"That's why we want to produce this play. To show the world the true Hitler, the Hitler you loved, the Hitler you knew, the Hitler with a song in his heart."

Almost any theatergoer can tell you that's a line from "The Producers," the 12-Tony-winning show that single-handedly revived Broadway in 2001.

People went nuts for the Mel Brooks comedy, adapated from his 1968 movie about a Broadway producer and accountant who scheme to cash in with the biggest Broadway disaster ever: "Springtime for Hitler: A Gay Romp with Adolf and Eva in Berchesgarten."

This weekend, "The Producers" opens nationwide as a feature film, with Broadway stars Nathan Lane and Matthew Broderick reprising their roles as Max Bialystock and Leo Bloom, respectively, alongside the more Hollywood-friendly faces of Uma Thurman and Will Ferrell.

This makes it a movie based on the musical adaptation of a movie about a musical. (Say that 10 times fast.)

But in its third incarnation, "The Producers" is palpably a little nicer, a little more mainstream than its predecessors. And, perhaps, just a teeny bit less "New York."

The film-obsessed Web site Ain't It Cool News assembled a list of the missing moments from the new "Producers," noting that "the most offensive aspects of the show have been cut."

Gone is Bialystock's opening number, "The King of Broadway," in which Lane bellows, "Who do you have to f--- to get a break in this town?"

"I did shoot that scene," says director Susan Stroman. "The performances are fantastic. But on film ... I needed to get the story started."

Gone is one of the edgiest lines in "Along Came Bialy," the number featuring old ladies -- Bialystock's favorite blue-haired investors -- tap-dancing with their walkers:

Bialystock: How about we play a game that doesn't involve any sex?

Old lady: Like what?

Bialystock: The Jewish American Princess and her husband.

Gone is Max and Leo's song, "Where Did We Go Right," which contains the line, "There was no way we could lose/Half the audience were Jews."

Clipped from "I Want To Be A Producer" are the "Old Man River"-ish lines sung by a black member of the chorus equating accounting with slavery.

And then there's the missing sequence in "Springtime for Hitler," the musical-within-a-movie, in which the mincing Hitler kicks FDR off the stage.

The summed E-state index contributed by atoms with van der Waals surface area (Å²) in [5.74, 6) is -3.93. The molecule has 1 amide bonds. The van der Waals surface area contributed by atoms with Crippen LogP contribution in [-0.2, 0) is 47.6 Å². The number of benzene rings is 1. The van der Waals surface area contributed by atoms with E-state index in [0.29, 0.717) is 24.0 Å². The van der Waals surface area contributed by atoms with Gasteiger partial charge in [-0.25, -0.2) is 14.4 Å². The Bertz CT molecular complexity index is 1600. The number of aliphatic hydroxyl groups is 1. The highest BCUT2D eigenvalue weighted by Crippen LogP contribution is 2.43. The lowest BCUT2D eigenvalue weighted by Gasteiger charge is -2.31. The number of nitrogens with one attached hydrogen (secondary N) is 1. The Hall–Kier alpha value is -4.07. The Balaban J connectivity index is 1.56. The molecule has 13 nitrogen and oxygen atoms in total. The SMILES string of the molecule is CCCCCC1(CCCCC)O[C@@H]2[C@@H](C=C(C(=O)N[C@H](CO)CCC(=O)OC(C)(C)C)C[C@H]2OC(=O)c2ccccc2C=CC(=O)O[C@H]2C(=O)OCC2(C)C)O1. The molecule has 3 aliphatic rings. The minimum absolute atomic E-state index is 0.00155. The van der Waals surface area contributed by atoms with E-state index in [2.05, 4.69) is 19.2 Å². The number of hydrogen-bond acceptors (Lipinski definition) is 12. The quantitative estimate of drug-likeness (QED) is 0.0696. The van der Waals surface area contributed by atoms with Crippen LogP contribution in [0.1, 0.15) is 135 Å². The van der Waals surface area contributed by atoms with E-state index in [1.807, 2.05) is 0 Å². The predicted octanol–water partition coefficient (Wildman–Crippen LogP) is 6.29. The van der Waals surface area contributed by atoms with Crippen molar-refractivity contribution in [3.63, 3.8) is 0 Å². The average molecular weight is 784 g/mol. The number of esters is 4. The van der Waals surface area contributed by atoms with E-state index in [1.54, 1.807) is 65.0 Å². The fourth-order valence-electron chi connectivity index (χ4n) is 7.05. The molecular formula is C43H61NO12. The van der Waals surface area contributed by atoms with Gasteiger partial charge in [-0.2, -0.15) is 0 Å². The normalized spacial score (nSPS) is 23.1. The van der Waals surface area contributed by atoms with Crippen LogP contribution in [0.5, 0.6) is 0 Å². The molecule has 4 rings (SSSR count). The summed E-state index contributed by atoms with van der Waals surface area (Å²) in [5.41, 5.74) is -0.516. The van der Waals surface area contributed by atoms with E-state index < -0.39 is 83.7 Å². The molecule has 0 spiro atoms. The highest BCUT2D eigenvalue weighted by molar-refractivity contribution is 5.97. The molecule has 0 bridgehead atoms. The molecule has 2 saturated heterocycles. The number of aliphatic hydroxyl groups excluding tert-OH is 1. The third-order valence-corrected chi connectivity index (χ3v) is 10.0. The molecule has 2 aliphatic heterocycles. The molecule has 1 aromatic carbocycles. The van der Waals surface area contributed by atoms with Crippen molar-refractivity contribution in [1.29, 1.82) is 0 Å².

But the director insists her objective was always to move the story along, not to make the show more milquetoast. Besides, she says, there is still some off-color language in there.

"We say 's---,' we say 'ass,'" she says. "We nuzzle in Ulla's breasts. I think it's probably because in the theater version, we say 'f---' at, like, 8:10, people perceive it as being a little more risque."

Erik Jackson, editor-in-chief of the theater magazine Show People, says the film retains an acceptable amount of Brooksian bawdiness.

"There are a lot of really funny things that are insinuated," Jackson says. "I mean, the campfire scene in 'Blazing Saddles,' there's nothing like that in here. But there are plenty of T&A jokes, and some very funny riffs on gay life. I don't think it'll offend a lot of people, but it still tickles the funny bone."

And if it's funny-bone tickling you want, you can't do much better than comedian Will Ferrell, who plays Franz Liebkind, the dimwitted neo-Nazi playwright.

Less certain was the casting of Uma Thurman as Swedish secretary Ulla. With no theatrical training as a singer and dancer, she's got some very big shoes to fill -- not to mention the brassiere. Cady Huffman originated the Broadway role and made it her own.

Asked for his take on the casting of Ferrell and Thurman, Lane offered a placid defense.

"They're both immensely talented people," he says. "Will's hilarious, and he's certainly done a lot of musical stuff on 'Saturday Night Live.' And Uma's a great big movie star, and adorable, and she worked very, very hard. And I think all of that paid off."

Celebrity replacements aside, as an overall production, the film hews so closely to the stage show that it often feels like you're watching a really high-quality bootleg.

They let the camera sit like it was a member of the theater audience, Jackson says.

Stroman, who also choreographed the Broadway show, has said she wanted to create the type of old-school movie musical she loved in childhood.

"People need an escape," she says. "'The Producers' is like an escape. You can get away for two hours and laugh -- and along with that comes singing and dancing. People who have never been to a musical, they're gonna be hooked."

Raised on vaudeville and old-school Busby Berkeley productions, Brooks agrees. "When I first walked onto [the set], I said, 'Oh my God, this is incredible," Brooks says. "This is 'Singin' in the Rain' ... It's all the great Hollywood musicals."

And if that doesn't turn out to be the case?

Well, we've heard that under the right circumstances, you can make more money with a flop than a hit ...